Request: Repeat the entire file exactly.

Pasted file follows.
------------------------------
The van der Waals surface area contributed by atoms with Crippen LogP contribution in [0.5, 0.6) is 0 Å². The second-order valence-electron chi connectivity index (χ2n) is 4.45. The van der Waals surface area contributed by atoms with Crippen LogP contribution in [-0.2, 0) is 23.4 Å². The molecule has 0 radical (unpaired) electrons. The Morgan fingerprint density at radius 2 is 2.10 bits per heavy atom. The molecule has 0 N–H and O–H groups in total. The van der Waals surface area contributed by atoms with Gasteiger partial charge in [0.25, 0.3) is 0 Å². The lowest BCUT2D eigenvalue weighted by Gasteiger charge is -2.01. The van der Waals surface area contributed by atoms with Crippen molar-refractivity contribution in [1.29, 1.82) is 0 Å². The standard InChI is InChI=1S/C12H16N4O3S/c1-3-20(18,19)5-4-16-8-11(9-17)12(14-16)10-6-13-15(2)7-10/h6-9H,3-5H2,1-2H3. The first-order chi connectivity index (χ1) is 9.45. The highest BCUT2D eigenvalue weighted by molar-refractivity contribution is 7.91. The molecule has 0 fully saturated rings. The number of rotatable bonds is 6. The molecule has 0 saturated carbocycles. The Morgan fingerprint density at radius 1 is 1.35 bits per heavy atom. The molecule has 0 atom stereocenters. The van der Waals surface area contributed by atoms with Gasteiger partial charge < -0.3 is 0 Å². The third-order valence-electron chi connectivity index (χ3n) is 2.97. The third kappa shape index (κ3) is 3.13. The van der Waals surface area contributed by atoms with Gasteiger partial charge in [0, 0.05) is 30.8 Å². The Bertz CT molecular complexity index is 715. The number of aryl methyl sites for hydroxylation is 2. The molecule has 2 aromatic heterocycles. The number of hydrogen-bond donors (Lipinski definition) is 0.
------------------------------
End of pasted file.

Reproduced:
The van der Waals surface area contributed by atoms with Crippen LogP contribution in [0.5, 0.6) is 0 Å². The second-order valence-electron chi connectivity index (χ2n) is 4.45. The van der Waals surface area contributed by atoms with Crippen LogP contribution in [-0.2, 0) is 23.4 Å². The molecule has 0 radical (unpaired) electrons. The Morgan fingerprint density at radius 2 is 2.10 bits per heavy atom. The molecule has 0 N–H and O–H groups in total. The van der Waals surface area contributed by atoms with Gasteiger partial charge in [0.25, 0.3) is 0 Å². The lowest BCUT2D eigenvalue weighted by Gasteiger charge is -2.01. The van der Waals surface area contributed by atoms with Crippen molar-refractivity contribution in [1.29, 1.82) is 0 Å². The standard InChI is InChI=1S/C12H16N4O3S/c1-3-20(18,19)5-4-16-8-11(9-17)12(14-16)10-6-13-15(2)7-10/h6-9H,3-5H2,1-2H3. The first-order chi connectivity index (χ1) is 9.45. The highest BCUT2D eigenvalue weighted by molar-refractivity contribution is 7.91. The molecule has 0 fully saturated rings. The number of rotatable bonds is 6. The molecule has 0 saturated carbocycles. The Morgan fingerprint density at radius 1 is 1.35 bits per heavy atom. The molecule has 0 atom stereocenters. The van der Waals surface area contributed by atoms with Gasteiger partial charge < -0.3 is 0 Å². The third-order valence-electron chi connectivity index (χ3n) is 2.97. The third kappa shape index (κ3) is 3.13. The van der Waals surface area contributed by atoms with Gasteiger partial charge in [0, 0.05) is 30.8 Å². The Bertz CT molecular complexity index is 715. The number of aryl methyl sites for hydroxylation is 2. The molecule has 2 aromatic heterocycles. The number of hydrogen-bond donors (Lipinski definition) is 0.